The Sun`s Path ppt

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The Sun’s Path
Summer Solstice (approximately
June 20-21)
•
•
•
•
•
•
North Pole: The North Pole (90
degrees north latitude) receives 24
hours of daylight, as it has been
daylight at the North Pole for the last
three months
Arctic Circle: It is light 24 hours a day
north of the Arctic Circle
Note: because of the 23.5 degree axial
tilt…
@ the Tropic of Cancer: On the June
Solstice the sun is directly overhead
the Tropic of Cancer (23.5 degrees
North ) at noon.
YET….
@Equator: At the equator (zero
degrees latitude), the day is always 12
hours long. At the equator, sun rises
daily at 6 a.m. local time and sets at 6
p.m. local time. The sun at noon at the
equator is 23.5 degrees off the zenith.
Winter Solstice
(approximately Dec.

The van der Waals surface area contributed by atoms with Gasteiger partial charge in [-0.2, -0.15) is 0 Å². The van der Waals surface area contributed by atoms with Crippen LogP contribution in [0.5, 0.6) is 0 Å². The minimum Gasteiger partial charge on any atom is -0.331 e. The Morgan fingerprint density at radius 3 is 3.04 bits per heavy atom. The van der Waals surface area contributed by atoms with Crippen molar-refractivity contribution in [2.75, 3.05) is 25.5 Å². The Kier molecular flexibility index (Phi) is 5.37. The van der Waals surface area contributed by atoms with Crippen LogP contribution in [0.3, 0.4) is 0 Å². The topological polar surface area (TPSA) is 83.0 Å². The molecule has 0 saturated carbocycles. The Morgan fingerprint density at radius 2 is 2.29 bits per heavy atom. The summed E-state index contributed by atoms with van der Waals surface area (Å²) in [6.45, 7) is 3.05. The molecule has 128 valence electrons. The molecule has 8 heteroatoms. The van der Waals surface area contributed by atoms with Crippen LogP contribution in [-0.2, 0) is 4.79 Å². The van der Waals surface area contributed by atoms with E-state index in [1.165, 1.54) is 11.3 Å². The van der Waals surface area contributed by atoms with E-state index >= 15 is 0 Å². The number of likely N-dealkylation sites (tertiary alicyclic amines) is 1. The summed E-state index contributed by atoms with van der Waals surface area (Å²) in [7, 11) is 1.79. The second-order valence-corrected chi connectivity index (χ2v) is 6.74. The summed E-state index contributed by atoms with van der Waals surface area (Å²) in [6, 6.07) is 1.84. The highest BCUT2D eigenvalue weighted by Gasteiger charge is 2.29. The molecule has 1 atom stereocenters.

20/21)
•
•
•
•
•
•
•
North Pole: At the North Pole, it has
been dark of three months (since the
September Equinox). It remains dark
for another three (until the March
Equinox).
Arctic Circle: All areas north of the
Arctic Circle are dark on the June
Solstice.
Note: because of the 23.5 degree axial
tilt…
@Tropic of Capricorn: The sun is
directly overhead the Tropic of
Capricorn on the December Solstice.
(23.5 degrees S)
@Equator: The sun is 23.5 degrees
from zenith at noon.
YET….
@Equator: The sun is 23.5 degrees
from zenith at noon.
Equinoxes: March 21/22,
Sept. 22/23
There are 12 hours of
daylight and 12 hours of
darkness at all points on the
earth’s surface on the two
equinoxes.
Sunrise is at 6 a.m. and
sunset is at 6 p.m. local
(solar) time for most points
on the earth’s surface.
Everywhere on the Earth will
have 12 hours of day and
night, but because of your
latitude, the ALTITUDE OF
THE Sun’s Path will vary
ONLY AT EQUATOR WILL ON
EQUINOX DAY WILL THE SUN
RISE DUE EAST AND SET DUE
WEST.
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